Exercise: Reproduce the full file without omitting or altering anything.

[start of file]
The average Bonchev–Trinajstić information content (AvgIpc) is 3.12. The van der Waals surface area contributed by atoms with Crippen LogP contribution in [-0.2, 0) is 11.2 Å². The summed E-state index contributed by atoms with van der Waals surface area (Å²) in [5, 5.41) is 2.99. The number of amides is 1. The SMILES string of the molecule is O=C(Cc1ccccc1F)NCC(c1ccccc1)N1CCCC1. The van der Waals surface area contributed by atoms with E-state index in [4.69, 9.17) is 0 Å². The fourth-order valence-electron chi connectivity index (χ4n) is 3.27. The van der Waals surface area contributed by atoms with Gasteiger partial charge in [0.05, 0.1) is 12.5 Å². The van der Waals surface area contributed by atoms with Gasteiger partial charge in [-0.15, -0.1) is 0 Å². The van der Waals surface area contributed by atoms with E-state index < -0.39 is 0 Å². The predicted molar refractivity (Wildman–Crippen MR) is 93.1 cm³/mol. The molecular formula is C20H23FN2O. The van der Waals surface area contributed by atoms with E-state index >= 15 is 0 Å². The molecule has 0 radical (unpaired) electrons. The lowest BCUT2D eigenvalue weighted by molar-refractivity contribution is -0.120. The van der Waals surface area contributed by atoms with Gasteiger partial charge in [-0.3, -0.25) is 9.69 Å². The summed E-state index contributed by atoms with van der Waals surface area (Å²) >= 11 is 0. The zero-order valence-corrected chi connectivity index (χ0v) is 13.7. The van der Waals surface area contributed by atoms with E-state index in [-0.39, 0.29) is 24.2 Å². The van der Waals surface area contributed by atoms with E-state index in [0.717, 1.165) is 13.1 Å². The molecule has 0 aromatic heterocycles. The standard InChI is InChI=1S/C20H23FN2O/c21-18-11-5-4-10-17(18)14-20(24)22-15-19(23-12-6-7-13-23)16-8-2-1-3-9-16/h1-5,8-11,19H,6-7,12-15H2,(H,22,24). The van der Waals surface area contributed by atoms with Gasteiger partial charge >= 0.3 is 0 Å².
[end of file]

The average Bonchev–Trinajstić information content (AvgIpc) is 3.12. The van der Waals surface area contributed by atoms with Crippen LogP contribution in [-0.2, 0) is 11.2 Å². The summed E-state index contributed by atoms with van der Waals surface area (Å²) in [5, 5.41) is 2.99. The number of amides is 1. The SMILES string of the molecule is O=C(Cc1ccccc1F)NCC(c1ccccc1)N1CCCC1. The van der Waals surface area contributed by atoms with E-state index in [4.69, 9.17) is 0 Å². The fourth-order valence-electron chi connectivity index (χ4n) is 3.27. The van der Waals surface area contributed by atoms with Gasteiger partial charge in [0.05, 0.1) is 12.5 Å². The van der Waals surface area contributed by atoms with Gasteiger partial charge in [-0.15, -0.1) is 0 Å². The van der Waals surface area contributed by atoms with E-state index < -0.39 is 0 Å². The predicted molar refractivity (Wildman–Crippen MR) is 93.1 cm³/mol. The molecular formula is C20H23FN2O. The van der Waals surface area contributed by atoms with E-state index >= 15 is 0 Å². The molecule has 0 radical (unpaired) electrons. The lowest BCUT2D eigenvalue weighted by molar-refractivity contribution is -0.120. The van der Waals surface area contributed by atoms with Gasteiger partial charge in [-0.3, -0.25) is 9.69 Å². The summed E-state index contributed by atoms with van der Waals surface area (Å²) >= 11 is 0. The zero-order valence-corrected chi connectivity index (χ0v) is 13.7. The van der Waals surface area contributed by atoms with E-state index in [-0.39, 0.29) is 24.2 Å². The van der Waals surface area contributed by atoms with E-state index in [0.717, 1.165) is 13.1 Å². The molecule has 0 aromatic heterocycles. The standard InChI is InChI=1S/C20H23FN2O/c21-18-11-5-4-10-17(18)14-20(24)22-15-19(23-12-6-7-13-23)16-8-2-1-3-9-16/h1-5,8-11,19H,6-7,12-15H2,(H,22,24). The van der Waals surface area contributed by atoms with Gasteiger partial charge >= 0.3 is 0 Å².